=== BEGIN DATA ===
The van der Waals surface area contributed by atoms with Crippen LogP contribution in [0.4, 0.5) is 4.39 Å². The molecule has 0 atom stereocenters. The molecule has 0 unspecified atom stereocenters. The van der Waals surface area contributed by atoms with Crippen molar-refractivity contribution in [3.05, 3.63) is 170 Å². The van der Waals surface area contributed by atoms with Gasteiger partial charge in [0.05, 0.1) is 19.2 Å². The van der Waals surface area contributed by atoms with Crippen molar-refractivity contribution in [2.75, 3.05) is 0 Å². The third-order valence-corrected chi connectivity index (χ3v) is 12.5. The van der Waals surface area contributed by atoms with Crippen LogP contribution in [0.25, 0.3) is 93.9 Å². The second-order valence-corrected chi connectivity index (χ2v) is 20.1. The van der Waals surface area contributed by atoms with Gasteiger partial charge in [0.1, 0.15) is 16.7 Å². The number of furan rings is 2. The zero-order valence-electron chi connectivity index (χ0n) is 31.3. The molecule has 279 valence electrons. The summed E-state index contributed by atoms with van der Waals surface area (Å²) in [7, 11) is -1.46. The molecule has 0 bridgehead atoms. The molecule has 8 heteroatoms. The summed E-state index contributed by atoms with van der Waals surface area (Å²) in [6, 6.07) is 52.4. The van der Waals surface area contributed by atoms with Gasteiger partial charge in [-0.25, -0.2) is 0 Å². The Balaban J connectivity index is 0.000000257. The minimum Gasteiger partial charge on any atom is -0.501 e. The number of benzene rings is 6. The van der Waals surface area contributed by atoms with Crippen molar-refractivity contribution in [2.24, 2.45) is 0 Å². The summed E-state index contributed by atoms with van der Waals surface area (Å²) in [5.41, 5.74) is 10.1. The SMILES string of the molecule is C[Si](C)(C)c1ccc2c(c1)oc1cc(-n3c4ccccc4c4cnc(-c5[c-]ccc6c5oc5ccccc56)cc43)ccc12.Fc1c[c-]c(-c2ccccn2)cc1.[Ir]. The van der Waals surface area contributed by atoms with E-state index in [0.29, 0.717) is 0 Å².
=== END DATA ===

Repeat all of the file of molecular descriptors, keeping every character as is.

The van der Waals surface area contributed by atoms with Crippen LogP contribution in [0.4, 0.5) is 4.39 Å². The molecule has 0 atom stereocenters. The molecule has 0 unspecified atom stereocenters. The van der Waals surface area contributed by atoms with Crippen molar-refractivity contribution in [3.05, 3.63) is 170 Å². The van der Waals surface area contributed by atoms with Gasteiger partial charge in [0.05, 0.1) is 19.2 Å². The van der Waals surface area contributed by atoms with Crippen molar-refractivity contribution in [2.75, 3.05) is 0 Å². The third-order valence-corrected chi connectivity index (χ3v) is 12.5. The van der Waals surface area contributed by atoms with Crippen LogP contribution in [0.25, 0.3) is 93.9 Å². The second-order valence-corrected chi connectivity index (χ2v) is 20.1. The van der Waals surface area contributed by atoms with Gasteiger partial charge in [0.1, 0.15) is 16.7 Å². The number of furan rings is 2. The zero-order valence-electron chi connectivity index (χ0n) is 31.3. The molecule has 279 valence electrons. The summed E-state index contributed by atoms with van der Waals surface area (Å²) in [7, 11) is -1.46. The molecule has 0 bridgehead atoms. The molecule has 8 heteroatoms. The summed E-state index contributed by atoms with van der Waals surface area (Å²) in [6, 6.07) is 52.4. The van der Waals surface area contributed by atoms with Gasteiger partial charge in [-0.25, -0.2) is 0 Å². The Balaban J connectivity index is 0.000000257. The minimum Gasteiger partial charge on any atom is -0.501 e. The number of benzene rings is 6. The van der Waals surface area contributed by atoms with Crippen molar-refractivity contribution in [2.24, 2.45) is 0 Å². The summed E-state index contributed by atoms with van der Waals surface area (Å²) in [5.41, 5.74) is 10.1. The SMILES string of the molecule is C[Si](C)(C)c1ccc2c(c1)oc1cc(-n3c4ccccc4c4cnc(-c5[c-]ccc6c5oc5ccccc56)cc43)ccc12.Fc1c[c-]c(-c2ccccn2)cc1.[Ir]. The van der Waals surface area contributed by atoms with E-state index in [0.29, 0.717) is 0 Å².